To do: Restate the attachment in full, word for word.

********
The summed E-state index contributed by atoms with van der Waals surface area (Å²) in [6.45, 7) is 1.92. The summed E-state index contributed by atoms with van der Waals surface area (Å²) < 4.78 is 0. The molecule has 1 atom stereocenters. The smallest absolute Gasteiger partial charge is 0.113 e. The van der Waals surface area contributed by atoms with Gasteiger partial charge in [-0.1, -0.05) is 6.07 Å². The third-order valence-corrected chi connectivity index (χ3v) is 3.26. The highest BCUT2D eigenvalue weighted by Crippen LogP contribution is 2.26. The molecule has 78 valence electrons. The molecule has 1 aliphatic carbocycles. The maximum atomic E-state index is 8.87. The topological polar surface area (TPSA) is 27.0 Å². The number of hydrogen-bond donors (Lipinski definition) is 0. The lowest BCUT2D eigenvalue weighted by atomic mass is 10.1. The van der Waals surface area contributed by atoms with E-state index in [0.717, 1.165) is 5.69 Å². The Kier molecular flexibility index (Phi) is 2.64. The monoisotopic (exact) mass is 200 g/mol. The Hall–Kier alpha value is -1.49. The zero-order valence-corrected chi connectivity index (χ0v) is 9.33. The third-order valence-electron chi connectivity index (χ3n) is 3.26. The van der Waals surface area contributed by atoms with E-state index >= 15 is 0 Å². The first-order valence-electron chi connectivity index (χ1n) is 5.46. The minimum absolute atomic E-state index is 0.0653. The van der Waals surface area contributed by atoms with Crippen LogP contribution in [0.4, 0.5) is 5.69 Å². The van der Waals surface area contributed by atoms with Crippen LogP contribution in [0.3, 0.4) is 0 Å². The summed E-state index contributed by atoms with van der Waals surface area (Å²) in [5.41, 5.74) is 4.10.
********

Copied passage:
The summed E-state index contributed by atoms with van der Waals surface area (Å²) in [6.45, 7) is 1.92. The summed E-state index contributed by atoms with van der Waals surface area (Å²) < 4.78 is 0. The molecule has 1 atom stereocenters. The smallest absolute Gasteiger partial charge is 0.113 e. The van der Waals surface area contributed by atoms with Gasteiger partial charge in [-0.1, -0.05) is 6.07 Å². The third-order valence-corrected chi connectivity index (χ3v) is 3.26. The highest BCUT2D eigenvalue weighted by Crippen LogP contribution is 2.26. The molecule has 78 valence electrons. The molecule has 1 aliphatic carbocycles. The maximum atomic E-state index is 8.87. The topological polar surface area (TPSA) is 27.0 Å². The number of hydrogen-bond donors (Lipinski definition) is 0. The lowest BCUT2D eigenvalue weighted by atomic mass is 10.1. The van der Waals surface area contributed by atoms with E-state index in [0.717, 1.165) is 5.69 Å². The Kier molecular flexibility index (Phi) is 2.64. The monoisotopic (exact) mass is 200 g/mol. The Hall–Kier alpha value is -1.49. The zero-order valence-corrected chi connectivity index (χ0v) is 9.33. The third-order valence-electron chi connectivity index (χ3n) is 3.26. The van der Waals surface area contributed by atoms with E-state index >= 15 is 0 Å². The first-order valence-electron chi connectivity index (χ1n) is 5.46. The minimum absolute atomic E-state index is 0.0653. The van der Waals surface area contributed by atoms with Crippen LogP contribution in [0.4, 0.5) is 5.69 Å². The van der Waals surface area contributed by atoms with Crippen LogP contribution in [0.3, 0.4) is 0 Å². The summed E-state index contributed by atoms with van der Waals surface area (Å²) in [5.41, 5.74) is 4.10.